Martin Laetsch from Intel is in charge of all public search over at Intel. About 2 years ago he took a look at Intel's search marketing efforts and he was surprised about how distributed his SEM was. Each division was doing their own thing at a wide spread level. 19% of the keyword they were purchasing were in as many as 9 different campaigns, they were bidding against each other. This not only cost a ton of money but made for a bad user experience. It took about a year to centralize, he controls every campaign. Click through rates doubled, cost per click went down 50%, so things are going well these days.
Joe Morin works for AutoByTel had similar issues that Martin was having, in the sense of bidding on keywords and sending those keywords to the wrong landing pages. But he primarily works on SEO, and does ton of that fun mod_rewriting with his huge dynamic sites. He got 600,000 pages indexed and then when Google doubled their index, so did AutoByTel.
Bill Hunt from IBM has 83 localized language versions representing 31 countries. Millions of pages across 100+ brand sites. Numerous SEM programs centrally managed w/ local execution. He explains big sites are slow moving, multiple content and technology owners, site changes all the time, strict and complex development cycles, cant use the latest trick to rank better. But small changes have significant impact, can leverage internal assists, link building tends to be easier and more valuable, and many other advantages. Enterprise SEO takes the bottom up approach. They first start with the infrastructure (get more pages indexed), then coding (get more pages ranked highly), and content (more clicks and higher ranking). They have a step by step process to SEO on enterprise sites. They also do SEM Training and certification; they have 21 specialized training programs. The benefits to him is that so many people now at IBM are involved in this. (1) Remove Infrastructure Problems (2) Coding and Content Infrastructure; optimized those html templates (3) Keyword & Page Optimization, they built a tool to manage which division is bidding on keywords. He has to skip over the other steps, but I covered it in my past coverage of his discussions of this model.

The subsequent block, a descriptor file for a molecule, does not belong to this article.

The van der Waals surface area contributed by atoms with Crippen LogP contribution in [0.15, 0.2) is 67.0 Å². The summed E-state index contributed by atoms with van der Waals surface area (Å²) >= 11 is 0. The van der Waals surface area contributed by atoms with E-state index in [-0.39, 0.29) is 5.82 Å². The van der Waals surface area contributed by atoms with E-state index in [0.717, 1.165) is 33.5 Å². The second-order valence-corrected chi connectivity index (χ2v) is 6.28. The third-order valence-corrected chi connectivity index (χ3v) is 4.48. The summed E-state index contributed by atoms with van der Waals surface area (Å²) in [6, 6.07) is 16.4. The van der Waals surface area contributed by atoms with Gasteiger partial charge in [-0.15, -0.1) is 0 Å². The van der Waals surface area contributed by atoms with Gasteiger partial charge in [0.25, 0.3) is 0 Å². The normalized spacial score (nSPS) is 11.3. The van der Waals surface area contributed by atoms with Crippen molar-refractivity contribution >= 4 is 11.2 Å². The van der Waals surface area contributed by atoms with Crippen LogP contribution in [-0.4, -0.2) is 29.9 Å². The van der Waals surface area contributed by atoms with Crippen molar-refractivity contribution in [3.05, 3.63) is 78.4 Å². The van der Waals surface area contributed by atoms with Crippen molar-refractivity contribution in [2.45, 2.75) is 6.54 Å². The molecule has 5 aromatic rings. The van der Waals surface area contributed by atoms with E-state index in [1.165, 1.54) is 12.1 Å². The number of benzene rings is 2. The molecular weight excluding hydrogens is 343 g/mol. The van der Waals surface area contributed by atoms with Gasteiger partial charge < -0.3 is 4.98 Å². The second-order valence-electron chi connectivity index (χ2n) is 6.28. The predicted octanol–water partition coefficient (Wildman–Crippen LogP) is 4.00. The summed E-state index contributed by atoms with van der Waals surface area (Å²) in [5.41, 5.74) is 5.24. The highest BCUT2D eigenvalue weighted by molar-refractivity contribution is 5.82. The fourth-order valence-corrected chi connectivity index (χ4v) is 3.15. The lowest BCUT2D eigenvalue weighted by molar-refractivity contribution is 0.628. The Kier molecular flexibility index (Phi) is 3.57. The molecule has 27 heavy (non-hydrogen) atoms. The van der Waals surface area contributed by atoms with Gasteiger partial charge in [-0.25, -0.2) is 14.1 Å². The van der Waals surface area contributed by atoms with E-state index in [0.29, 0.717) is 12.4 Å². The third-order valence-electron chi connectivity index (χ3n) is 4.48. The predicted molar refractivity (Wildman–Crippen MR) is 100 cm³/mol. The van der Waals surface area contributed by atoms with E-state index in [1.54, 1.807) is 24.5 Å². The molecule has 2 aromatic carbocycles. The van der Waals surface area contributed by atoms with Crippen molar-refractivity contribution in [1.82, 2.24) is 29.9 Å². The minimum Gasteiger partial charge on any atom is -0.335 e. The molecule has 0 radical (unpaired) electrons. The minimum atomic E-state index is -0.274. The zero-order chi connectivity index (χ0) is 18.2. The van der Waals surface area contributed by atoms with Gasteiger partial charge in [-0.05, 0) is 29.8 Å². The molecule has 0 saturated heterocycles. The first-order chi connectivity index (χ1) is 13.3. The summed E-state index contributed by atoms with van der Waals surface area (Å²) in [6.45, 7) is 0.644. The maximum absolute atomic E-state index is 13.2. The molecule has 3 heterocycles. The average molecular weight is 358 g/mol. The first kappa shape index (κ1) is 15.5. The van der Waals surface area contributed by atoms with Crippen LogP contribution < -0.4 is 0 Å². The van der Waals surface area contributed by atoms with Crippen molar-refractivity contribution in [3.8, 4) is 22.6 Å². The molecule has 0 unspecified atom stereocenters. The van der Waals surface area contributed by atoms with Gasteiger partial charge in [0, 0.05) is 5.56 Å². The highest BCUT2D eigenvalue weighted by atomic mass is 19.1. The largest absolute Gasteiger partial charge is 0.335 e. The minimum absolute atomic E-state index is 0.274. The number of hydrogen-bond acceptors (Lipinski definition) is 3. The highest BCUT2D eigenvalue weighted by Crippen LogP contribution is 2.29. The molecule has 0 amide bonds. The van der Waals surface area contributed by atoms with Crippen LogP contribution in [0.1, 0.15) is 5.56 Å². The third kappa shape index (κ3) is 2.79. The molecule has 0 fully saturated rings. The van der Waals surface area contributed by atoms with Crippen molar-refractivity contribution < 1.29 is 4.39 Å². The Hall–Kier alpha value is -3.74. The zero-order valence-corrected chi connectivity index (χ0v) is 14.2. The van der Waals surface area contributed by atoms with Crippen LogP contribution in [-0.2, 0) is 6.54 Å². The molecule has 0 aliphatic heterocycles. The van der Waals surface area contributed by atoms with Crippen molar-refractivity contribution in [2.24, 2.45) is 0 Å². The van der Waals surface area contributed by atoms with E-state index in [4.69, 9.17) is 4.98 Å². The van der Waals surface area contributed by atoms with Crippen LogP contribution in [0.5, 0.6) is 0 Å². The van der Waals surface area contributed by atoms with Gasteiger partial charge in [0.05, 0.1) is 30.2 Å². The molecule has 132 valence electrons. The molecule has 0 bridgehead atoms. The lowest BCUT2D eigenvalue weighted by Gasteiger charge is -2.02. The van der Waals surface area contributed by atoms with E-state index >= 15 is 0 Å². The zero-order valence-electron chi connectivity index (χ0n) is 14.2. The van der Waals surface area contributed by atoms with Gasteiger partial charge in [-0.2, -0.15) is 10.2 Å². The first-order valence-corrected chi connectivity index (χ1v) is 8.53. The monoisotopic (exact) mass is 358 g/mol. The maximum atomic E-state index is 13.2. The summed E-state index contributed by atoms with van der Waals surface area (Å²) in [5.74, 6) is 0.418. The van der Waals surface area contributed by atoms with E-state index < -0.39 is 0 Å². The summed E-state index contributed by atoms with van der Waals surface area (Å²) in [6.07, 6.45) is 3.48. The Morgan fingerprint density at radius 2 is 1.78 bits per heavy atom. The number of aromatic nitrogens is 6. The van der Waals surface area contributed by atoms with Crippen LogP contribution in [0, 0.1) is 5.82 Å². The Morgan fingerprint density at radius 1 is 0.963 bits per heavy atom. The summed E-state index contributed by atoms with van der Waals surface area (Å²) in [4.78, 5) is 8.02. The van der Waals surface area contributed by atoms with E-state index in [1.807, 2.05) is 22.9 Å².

John Tawadros from iProspect is focusing on how you get what you need from the organization. Challenges includes; expectations, big brands think they should always be number one. Competition includes; you have traditional and online competitors, partners who are authorized to use your brand, and simply be honest. Participation; there are many stakeholders , internal politics, personalities and just other types of things to delay you. Its important you set deadlines, be creative. Regiment and Process; "that's the way we do things". Understand why that is and then be creative. There is also opportunity; capitalize on your brand. Most organization has many vendors, integration of that is an opportunity. Execution and Flexibility.
Ethan Giffin from Allegis Group only has 20,000 pages indexed, so he is the small guy. They increased their SE traffic tremendously.